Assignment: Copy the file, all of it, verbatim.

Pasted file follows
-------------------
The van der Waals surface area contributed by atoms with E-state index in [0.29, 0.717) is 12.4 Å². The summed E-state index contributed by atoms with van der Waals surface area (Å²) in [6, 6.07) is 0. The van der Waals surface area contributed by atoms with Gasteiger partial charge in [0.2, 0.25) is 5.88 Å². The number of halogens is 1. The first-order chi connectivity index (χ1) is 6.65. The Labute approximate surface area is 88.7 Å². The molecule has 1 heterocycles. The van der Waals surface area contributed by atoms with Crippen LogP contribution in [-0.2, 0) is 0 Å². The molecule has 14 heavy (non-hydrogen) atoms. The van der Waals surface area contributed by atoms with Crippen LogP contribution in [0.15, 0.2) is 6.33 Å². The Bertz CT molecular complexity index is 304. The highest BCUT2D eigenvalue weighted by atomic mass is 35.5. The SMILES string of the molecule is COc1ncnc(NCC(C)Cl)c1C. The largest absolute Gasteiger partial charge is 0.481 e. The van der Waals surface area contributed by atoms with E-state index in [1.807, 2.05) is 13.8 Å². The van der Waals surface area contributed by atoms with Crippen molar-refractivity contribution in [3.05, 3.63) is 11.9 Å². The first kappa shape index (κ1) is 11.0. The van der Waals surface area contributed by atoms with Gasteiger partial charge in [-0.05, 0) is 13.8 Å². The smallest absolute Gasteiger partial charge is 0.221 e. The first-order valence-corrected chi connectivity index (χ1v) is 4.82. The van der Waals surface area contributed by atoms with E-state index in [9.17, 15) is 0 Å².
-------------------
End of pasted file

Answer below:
The van der Waals surface area contributed by atoms with E-state index in [0.29, 0.717) is 12.4 Å². The summed E-state index contributed by atoms with van der Waals surface area (Å²) in [6, 6.07) is 0. The van der Waals surface area contributed by atoms with Gasteiger partial charge in [0.2, 0.25) is 5.88 Å². The number of halogens is 1. The first-order chi connectivity index (χ1) is 6.65. The Labute approximate surface area is 88.7 Å². The molecule has 1 heterocycles. The van der Waals surface area contributed by atoms with Crippen LogP contribution in [-0.2, 0) is 0 Å². The molecule has 14 heavy (non-hydrogen) atoms. The van der Waals surface area contributed by atoms with Crippen LogP contribution in [0.15, 0.2) is 6.33 Å². The Bertz CT molecular complexity index is 304. The highest BCUT2D eigenvalue weighted by atomic mass is 35.5. The SMILES string of the molecule is COc1ncnc(NCC(C)Cl)c1C. The largest absolute Gasteiger partial charge is 0.481 e. The van der Waals surface area contributed by atoms with E-state index in [1.807, 2.05) is 13.8 Å². The van der Waals surface area contributed by atoms with Crippen molar-refractivity contribution in [3.05, 3.63) is 11.9 Å². The first kappa shape index (κ1) is 11.0. The van der Waals surface area contributed by atoms with Gasteiger partial charge in [-0.05, 0) is 13.8 Å². The smallest absolute Gasteiger partial charge is 0.221 e. The first-order valence-corrected chi connectivity index (χ1v) is 4.82. The van der Waals surface area contributed by atoms with E-state index in [9.17, 15) is 0 Å².